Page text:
|Edrington, Thomas - Tom|
|Genovese, Kenneth - Ken|
|Nisbet, David - Dave|
Submitted to: Foodborne Pathogens and Disease
Publication Type: Peer Reviewed Journal
Publication Acceptance Date: 6/1/2006
Publication Date: 9/1/2006
Citation: Edrington, T.S., Looper, M.L., Duke, S.E., Callaway, T.R., Genovese, K.J., Anderson, R.C., Nisbet, D.J. 2006. Effect of ionophore supplementation on the incidence of Escherichia coli O157:H7 and Salmonella and antimicrobial susceptibility of fecal coliforms in stocker cattle. Foodborne Pathogens and Disease. 3:284-291. Interpretive Summary: Ionophores are antibiotics that improve the growth and performance of young cattle. The use of ionophores in cattle production is very common. The similar time frame in which ionophore use began and food sickness caused by E. coli O157:H7 has raised concerns. The purpose of the present study was to determine if feeding ionophore to grazing cattle for 60 days had any effect on Salmonella or E. coli O157:H7. We also examined the ability of antibiotics to kill fecal coliforms isolated from these animals fed ionophore. Results showed no effect of ionophore feeding on fecal shedding of E. coli O157:H7 or Salmonella when fed for 60 days. Furthermore, feeding ionophores had no effect on the ability of antibiotics to kill fecal coliforms.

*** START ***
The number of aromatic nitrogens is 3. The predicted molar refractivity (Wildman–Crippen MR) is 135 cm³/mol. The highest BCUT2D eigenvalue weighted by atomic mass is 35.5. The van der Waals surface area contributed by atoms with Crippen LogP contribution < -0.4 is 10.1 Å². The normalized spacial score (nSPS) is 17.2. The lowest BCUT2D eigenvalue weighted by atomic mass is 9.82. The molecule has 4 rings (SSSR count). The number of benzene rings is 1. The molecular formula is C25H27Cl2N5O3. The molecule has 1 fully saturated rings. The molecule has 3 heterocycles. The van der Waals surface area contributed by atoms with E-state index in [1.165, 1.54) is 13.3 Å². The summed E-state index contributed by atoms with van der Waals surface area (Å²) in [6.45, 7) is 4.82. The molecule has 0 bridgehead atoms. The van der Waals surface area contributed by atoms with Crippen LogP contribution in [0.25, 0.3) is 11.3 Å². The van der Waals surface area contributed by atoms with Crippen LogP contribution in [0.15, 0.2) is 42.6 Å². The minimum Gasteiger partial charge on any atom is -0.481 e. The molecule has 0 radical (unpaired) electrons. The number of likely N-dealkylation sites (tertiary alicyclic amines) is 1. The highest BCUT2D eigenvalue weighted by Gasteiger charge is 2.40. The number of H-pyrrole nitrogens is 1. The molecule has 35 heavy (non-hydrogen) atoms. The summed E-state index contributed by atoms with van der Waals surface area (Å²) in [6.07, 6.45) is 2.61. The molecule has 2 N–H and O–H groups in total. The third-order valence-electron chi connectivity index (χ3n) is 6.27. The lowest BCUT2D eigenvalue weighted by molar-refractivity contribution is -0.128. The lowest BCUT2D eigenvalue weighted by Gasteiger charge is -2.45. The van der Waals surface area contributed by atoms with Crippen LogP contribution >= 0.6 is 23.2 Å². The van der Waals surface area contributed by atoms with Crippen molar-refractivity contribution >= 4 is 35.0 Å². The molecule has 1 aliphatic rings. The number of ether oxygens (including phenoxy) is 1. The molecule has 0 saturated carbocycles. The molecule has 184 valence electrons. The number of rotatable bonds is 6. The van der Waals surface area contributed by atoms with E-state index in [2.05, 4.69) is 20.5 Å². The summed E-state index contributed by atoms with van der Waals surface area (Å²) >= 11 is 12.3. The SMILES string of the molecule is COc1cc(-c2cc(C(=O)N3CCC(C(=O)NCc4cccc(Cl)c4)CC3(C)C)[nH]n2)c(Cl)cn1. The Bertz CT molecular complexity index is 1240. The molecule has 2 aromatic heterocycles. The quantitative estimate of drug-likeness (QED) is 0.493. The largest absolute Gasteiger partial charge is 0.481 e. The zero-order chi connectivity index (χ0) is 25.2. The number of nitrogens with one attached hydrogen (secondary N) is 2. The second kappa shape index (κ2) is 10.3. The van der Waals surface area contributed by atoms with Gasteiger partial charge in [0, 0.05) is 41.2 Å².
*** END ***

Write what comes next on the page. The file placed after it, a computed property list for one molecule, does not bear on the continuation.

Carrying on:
Technical Abstract: To examine the effect of ionophore supplementation on fecal shedding of E. coli O157:H7 and Salmonella, crossbred beef calves (n = 113; mean BW 243 kg) were fed a mineral supplement with ionophore (1.76 g lasalocid/kg) for 61 d. Control calves received an identical mineral supplement without lasalocid. Calves were pastured on fescue:bermudagrass paddocks and supplemented with a corn:wheat midds:soybean meal supplement (1.5% of BW/d). Upon arrival, cattle were fed a commercial receiving ration containing 1 g chlorotetracycline/kg for 10 d. Sick calves were administered one or a combination of the following: Nuflor® (florfenicol), Baytril® (eurofloxacin), Micotil® (tilmicosin), or LA 200® (oxytetracycline). Fecal samples were collected immediately prior to ionophore supplementation, approximately midway and at the end of the experimental period (60 d total ionophore feeding) for isolation of E. coli O157:H7 and Salmonella. Putative fecal coliforms were also isolated at these sampling times and examined for antimicrobial susceptibility. The study was replicated over a two year period (year 1, n = 53 hd; year 2, n = 60 hd). Ionophore supplementation had no effect (p > 0.10) on the incidence of calves shedding E. coli O157:H7 or Salmonella. The percentage of calves shedding E. coli O157:H7 varied throughout the experimental period from 0 to 30%, while Salmonella was cultured from only three calves over the two year experimental period. Antimicrobial susceptibility profiles of putative fecal coliforms were consistent with antibiotic treatments administered during the study (observed resistance to chlortetracycline, florfenicol, oxytetracycline), while only one treatment effect was observed. Ionophore treatment resulted in a significantly higher number of coliform isolates resistant to ampicillin compared to controls in year 1 but not year 2. A number of fecal coliform isolates demonstrated resistance to multiple antibiotics, however, this was not affected (p > 0.10) by ionophore supplementation. Mineral intakes, BW gain, and the number of sick calves were similar (p > 0.10) among treatments. Ionophore supplementation had no affect of fecal shedding of E. coli O157:H7 or Salmonella and a negligible impact on antimicrobial susceptibility patterns of fecal coliforms in beef calves.